It is also important to note that if you are overweight, you are significantly less likely to achieve the full benefit of many of the systemic and biologic drugs used to treat the disease8.
Inflammation and metabolic syndrome. The problem is that low grade inflammation of the sort we find in obesity and psoriasis, can lead directly to a condition called metabolic syndrome8,9.
Metabolic syndrome is the medical term used to describe a clustering of risk factors, including a large waist measurement, raised blood fats, high blood pressure (hypertension), an increased tendency to develop blood clots and insulin resistance.
Several studies have shown a strong association between psoriasis and metabolic syndrome10,11. A large study involving more than 45,000 subjects in the UK (4,065 of whom had psoriasis) found metabolic syndrome in 32%, 36% and 40% of those with mild, moderate and severe disease respectively10.
But why does this matter?
It matters because the presence of metabolic syndrome in psoriasis and obesity, greatly increases the risk of heart disease, diabetes, stroke and some types of cancer. In addition, inflammation of the liver, known as non-alcoholic fatty liver disease (NAFLD), may also occur12,13.
So, to summarize, both psoriasis and obesity are inflammatory conditions which increase the risk of metabolic syndrome and thereby the risk of a variety of health problems, including heart disease, type 2 diabetes, liver disease and some forms of cancer.
Does losing weight make a difference?
If being overweight makes psoriasis worse, or triggers the disease in the first place, what impact does losing weight have? More specifically, does losing weight reduce the risk of developing metabolic syndrome and the associated health problems such as heart disease, diabetes, cancer and liver disease?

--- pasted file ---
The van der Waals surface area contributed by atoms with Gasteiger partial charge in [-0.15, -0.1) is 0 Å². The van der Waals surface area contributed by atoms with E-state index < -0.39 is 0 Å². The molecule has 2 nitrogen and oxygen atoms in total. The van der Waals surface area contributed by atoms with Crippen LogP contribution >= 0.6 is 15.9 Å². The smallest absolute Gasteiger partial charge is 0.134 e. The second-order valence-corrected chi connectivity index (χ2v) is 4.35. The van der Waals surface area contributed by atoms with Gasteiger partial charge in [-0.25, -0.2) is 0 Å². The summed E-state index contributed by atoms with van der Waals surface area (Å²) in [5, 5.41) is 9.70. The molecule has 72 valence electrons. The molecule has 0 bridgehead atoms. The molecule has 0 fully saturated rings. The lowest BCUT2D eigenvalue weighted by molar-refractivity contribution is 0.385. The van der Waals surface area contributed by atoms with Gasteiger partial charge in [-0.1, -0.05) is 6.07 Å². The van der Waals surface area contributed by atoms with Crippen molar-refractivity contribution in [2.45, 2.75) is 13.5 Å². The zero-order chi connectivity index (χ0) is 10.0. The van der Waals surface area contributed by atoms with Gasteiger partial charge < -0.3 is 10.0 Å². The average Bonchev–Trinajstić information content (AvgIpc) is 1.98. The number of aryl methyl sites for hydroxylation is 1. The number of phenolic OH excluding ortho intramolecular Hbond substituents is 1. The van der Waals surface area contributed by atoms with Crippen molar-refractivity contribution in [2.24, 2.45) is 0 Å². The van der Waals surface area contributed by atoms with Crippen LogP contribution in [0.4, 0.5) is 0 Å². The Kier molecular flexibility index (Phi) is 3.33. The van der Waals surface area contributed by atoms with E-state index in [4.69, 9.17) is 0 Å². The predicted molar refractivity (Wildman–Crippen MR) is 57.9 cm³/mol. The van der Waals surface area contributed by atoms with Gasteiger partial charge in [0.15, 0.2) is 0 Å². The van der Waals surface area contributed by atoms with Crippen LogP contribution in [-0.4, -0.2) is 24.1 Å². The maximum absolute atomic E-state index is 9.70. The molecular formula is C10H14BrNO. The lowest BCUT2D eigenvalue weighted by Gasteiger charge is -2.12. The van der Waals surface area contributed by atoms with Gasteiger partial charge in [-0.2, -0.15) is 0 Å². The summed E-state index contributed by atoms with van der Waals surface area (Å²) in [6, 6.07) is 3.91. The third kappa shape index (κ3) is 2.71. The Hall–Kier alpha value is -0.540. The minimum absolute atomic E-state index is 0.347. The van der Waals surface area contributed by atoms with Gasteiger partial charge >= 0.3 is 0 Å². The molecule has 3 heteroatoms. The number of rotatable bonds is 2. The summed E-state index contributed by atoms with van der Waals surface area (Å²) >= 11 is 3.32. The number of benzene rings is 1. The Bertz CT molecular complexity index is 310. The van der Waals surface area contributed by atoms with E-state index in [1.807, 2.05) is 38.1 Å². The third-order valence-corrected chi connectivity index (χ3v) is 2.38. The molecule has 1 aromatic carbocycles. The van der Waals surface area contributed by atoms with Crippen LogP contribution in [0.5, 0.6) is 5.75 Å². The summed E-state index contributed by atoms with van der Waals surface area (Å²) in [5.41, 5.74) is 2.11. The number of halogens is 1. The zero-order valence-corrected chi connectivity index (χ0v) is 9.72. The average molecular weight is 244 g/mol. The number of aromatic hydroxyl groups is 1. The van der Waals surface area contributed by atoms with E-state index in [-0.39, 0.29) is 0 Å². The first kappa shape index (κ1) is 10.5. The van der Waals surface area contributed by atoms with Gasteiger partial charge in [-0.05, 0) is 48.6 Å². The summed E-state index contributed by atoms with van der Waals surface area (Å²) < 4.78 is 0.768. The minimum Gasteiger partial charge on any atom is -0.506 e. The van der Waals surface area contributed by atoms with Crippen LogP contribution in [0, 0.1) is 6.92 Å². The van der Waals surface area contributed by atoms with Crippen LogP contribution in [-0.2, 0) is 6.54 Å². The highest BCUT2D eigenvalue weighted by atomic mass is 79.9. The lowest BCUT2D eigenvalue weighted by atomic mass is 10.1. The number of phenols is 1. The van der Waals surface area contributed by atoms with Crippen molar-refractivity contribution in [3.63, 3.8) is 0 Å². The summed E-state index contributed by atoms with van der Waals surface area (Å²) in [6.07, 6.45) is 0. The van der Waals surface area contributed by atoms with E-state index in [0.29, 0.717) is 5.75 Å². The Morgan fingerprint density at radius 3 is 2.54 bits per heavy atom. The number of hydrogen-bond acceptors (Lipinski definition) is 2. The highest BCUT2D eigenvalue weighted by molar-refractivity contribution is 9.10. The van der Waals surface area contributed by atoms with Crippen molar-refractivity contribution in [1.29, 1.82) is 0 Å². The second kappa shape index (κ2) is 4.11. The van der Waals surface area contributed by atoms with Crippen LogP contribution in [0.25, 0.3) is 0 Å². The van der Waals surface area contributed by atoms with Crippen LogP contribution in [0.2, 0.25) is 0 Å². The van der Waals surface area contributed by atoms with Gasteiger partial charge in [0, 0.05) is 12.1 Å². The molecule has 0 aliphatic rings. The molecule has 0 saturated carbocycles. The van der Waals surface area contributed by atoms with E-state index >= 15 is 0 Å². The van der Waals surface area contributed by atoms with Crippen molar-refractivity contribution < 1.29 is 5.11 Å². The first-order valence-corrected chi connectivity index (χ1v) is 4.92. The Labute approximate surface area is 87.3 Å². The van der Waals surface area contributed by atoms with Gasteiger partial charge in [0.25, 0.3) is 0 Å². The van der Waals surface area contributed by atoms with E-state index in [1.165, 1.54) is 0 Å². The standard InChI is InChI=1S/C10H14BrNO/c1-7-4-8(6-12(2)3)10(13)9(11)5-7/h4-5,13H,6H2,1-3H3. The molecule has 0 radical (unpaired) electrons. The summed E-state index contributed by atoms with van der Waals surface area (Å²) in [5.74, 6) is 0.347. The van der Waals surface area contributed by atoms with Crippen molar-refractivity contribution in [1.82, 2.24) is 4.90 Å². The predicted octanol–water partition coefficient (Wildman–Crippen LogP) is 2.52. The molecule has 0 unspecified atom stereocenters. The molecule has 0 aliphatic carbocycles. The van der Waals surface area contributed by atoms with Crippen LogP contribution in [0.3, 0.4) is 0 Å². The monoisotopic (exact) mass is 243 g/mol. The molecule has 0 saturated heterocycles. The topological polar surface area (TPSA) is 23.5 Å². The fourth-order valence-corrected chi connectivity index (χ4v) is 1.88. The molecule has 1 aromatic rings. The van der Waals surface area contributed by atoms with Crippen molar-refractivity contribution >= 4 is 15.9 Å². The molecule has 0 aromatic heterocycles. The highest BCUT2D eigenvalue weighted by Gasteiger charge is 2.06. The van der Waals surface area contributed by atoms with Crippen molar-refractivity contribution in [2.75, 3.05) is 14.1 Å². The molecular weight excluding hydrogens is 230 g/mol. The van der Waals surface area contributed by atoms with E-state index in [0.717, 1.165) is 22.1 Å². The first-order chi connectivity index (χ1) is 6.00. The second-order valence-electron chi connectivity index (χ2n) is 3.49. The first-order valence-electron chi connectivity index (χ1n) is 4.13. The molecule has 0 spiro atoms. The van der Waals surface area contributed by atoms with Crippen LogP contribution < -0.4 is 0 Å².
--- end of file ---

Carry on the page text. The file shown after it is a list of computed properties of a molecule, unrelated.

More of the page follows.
Weight loss and metabolic syndrome
There is ample evidence to show that losing weight has a dramatic impact on all the various factors which make up metabolic syndrome. Weight loss reduces the chronic inflammation which we know is a key feature of obesity and psoriasis14. This translates into lower blood pressure, improvements in insulin and glucose metabolism, reduced blood fats and reversal of liver inflammation. These metabolic improvements dramatically reduce the risk of heart disease, diabetes and cancer15.
Weight loss and psoriasis
What about the impact of weight loss on psoriasis and psoriatic arthritis? Several studies have shown that in overweight individuals with psoriasis, losing weight reduces the severity of the disease. In a well designed study, a total of 60 overweight individuals with psoriasis were divided into two groups, one receiving a low-calorie diet and the other being allowed to eat normally. At 16-weeks, the dieting group had lost 15.4kg more than the control group and has also experienced a significantly greater reduction in disease severity16. Interestingly, the same researchers followed both groups in this study for a further 48-week period. They found that the diet group maintained both their weight loss and the marked improvement in the severity of their psoriasis17.